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Charles Boettcher I first came to Colorado when he decided to visit his bother in Cheyenne, when he was seventeen. He decided to stay and seek opportunities. At the time, the dominant economy in Colorado was mining, but Boettcher decided to sell hardware and other supplies to miners. His motto was “Hard goods. Hardware. Hard cash.”

In 1874, he married Fannie Augusta Cowen. They had a son, Claude in 1875, who would eventually continue and expand onto the Boettcher enterprise. They also had a daughter, Ruth.

Boettcher had a talent for discovering business opportunities and capitalizing upon them. His ventures included everything from meatpacking, ranching, real estate and banking. When Boettcher visited his native Germany in 1900, he discovered German sugar beet and cement and decided to bring those industries to Denver. His idea launched the Great Western Sugar Company and the Portland Cement Company.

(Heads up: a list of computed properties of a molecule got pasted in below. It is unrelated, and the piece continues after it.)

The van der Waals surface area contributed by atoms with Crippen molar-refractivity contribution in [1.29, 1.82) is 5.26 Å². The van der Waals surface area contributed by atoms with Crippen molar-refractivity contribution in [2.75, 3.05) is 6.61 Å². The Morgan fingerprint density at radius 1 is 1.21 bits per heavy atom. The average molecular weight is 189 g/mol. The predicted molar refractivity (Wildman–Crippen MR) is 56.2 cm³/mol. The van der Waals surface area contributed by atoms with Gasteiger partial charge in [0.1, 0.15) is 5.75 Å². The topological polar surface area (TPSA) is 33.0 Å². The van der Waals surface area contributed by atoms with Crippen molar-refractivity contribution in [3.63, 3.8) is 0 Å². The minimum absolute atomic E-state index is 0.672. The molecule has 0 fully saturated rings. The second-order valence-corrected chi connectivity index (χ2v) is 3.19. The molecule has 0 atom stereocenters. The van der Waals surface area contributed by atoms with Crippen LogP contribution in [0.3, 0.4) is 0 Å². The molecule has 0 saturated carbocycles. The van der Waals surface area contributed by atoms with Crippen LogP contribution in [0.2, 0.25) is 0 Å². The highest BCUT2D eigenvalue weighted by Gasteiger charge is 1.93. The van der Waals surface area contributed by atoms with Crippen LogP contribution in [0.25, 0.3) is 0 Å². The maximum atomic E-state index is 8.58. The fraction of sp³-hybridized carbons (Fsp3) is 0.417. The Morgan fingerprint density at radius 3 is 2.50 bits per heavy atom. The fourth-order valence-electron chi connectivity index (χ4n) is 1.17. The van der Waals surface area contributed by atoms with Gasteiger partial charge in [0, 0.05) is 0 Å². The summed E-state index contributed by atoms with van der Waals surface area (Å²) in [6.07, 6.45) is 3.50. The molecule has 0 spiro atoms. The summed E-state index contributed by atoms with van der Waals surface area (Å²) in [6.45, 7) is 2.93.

Although plagued by some tragic personal events in his later years, Boettcher remained active in business and even more involved in philanthropy in his later years.

The Boettcher family built a fortune in Colorado, expanding a hardware business into an empire that included Great Western Sugar, the Brown Palace Hotel, Ideal Cement, and the Denver Tramway Company. Claude Boettcher, son of pioneer and family patriarch Charles Boettcher, purchased the home at 8th & Logan from Walter Cheesman’s widow in 1923. He and his wide Edna lived in the home until the late 1950s, hosting many elaborate parties and collecting antiques from around the world. In this photo they address questions from reporters after the kidnapping and escape of their adult son, Charles II.

After the Boettcher’s deaths their family foundation donated the home to the State of Colorado to serve as the Governor’s Residence.


capitol hill, mining

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